To ask the Secretary of State for Justice, what the reasons were for information on the (a) rape kit, (b) remarks made by the sentencing judge at Worboys’ trial and (c) new information that emerged as a result of the legal action against the Metropolitan Police, not being included in the dossier of evidence on the John Worboys case that was provided to the Parole Board.
Her Majesty’s Prison and Probation Service, who represented the Secretary of State, opposed release in this case. Indeed, the experienced offender manager, who recommended that Worboys remain in custody, considered that the Parole Board could undertake a thorough risk assessment based on the current convictions and the numerous references to wider allegations contained in the rest of the dossier.
The High Court’s findings on how the Parole Board reached the decision in this case, highlighted its failures to undertake further inquiry into the circumstances of offending and, in particular, the extent to which the limited way in which Worboys described his offending may undermine his overall credibility. The High Court found that this was so, even in relation to the offences for which he was convicted. It is the responsibility of the Parole Board to satisfy itself that an offender is no longer a risk to the public and it has powers to request further evidence it deems appropriate. The judgement of Sir Brian Leveson is clear that the Parole Board failed in its duty here.
The High Court found that although the sentencing remarks had been omitted, they did not detail the precise circumstances of Worboy’s offending.
Her Majesty’s Prison and Probation Service submitted the dossier to the Parole Board on 26 April 2017. The Parole Board had sufficient time to request the sentencing remarks before the oral hearing, which took place on 8 November 2017, but did not so.
The sentencing remarks in this case were omitted as the result of an administrative oversight. I can provide reassurance that Her Majesty’s Prison and Probation Service had implemented fresh and robust checks on every dossier, before the High Court handed down its judgment, to ensure that dossiers are complete for the Parole Board to undertake its consideration in all future parole cases.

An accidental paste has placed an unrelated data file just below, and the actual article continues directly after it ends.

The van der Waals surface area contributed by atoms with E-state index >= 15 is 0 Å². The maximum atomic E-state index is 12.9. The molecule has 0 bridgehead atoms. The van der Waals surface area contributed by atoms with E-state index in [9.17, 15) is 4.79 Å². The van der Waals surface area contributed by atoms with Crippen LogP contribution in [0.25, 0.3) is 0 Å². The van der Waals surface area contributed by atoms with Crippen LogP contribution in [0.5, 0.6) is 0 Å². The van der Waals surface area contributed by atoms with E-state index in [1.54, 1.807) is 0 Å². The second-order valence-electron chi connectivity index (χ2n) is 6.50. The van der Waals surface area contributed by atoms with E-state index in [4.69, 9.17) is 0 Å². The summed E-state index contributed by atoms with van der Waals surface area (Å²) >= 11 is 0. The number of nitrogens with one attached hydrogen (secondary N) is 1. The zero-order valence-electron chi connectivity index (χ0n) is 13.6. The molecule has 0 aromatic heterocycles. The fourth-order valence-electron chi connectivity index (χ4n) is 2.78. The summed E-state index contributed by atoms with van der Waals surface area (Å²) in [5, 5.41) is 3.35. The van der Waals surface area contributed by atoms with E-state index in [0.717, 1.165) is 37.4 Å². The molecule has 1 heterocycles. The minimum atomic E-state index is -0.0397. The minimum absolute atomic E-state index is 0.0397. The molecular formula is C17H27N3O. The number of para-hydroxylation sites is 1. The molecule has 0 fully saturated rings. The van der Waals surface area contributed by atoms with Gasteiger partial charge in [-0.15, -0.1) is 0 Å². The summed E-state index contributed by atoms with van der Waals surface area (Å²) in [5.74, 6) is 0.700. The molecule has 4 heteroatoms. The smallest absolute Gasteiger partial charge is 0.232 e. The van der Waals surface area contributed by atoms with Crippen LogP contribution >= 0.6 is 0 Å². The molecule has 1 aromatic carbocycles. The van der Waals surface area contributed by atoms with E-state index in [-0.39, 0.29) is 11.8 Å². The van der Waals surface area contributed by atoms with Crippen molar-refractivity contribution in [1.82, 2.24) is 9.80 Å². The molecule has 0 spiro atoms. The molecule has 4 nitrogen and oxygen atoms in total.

However, it is not usual to include police evidence, or information in respect of civil actions, in the dossier submitted to the Parole Board. In respect of the kit found by police, I can confirm that the dossier submitted to the Parole Board contained detailed descriptions of Worboy’s method of offending, including his use of substances to drug his victims.
As the High Court said, this was an exceptional case, as there were a very high number of complaints to the police, and two of Worboys victims brought a successful action against the Metropolitan Police for its failures to properly investigate their complaints.
Therefore, in the light of this judgement, the Secretary of State has pledged that all relevant evidence of past offending should be included in the dossiers submitted to the Parole Board, including, possibly, police evidence, so it can be robustly tested at each Parole Board hearing. Her Majesty’s Prison and Probation Service is in the process of issuing new guidance to ensure that this is absolutely clear to those submitting evidence.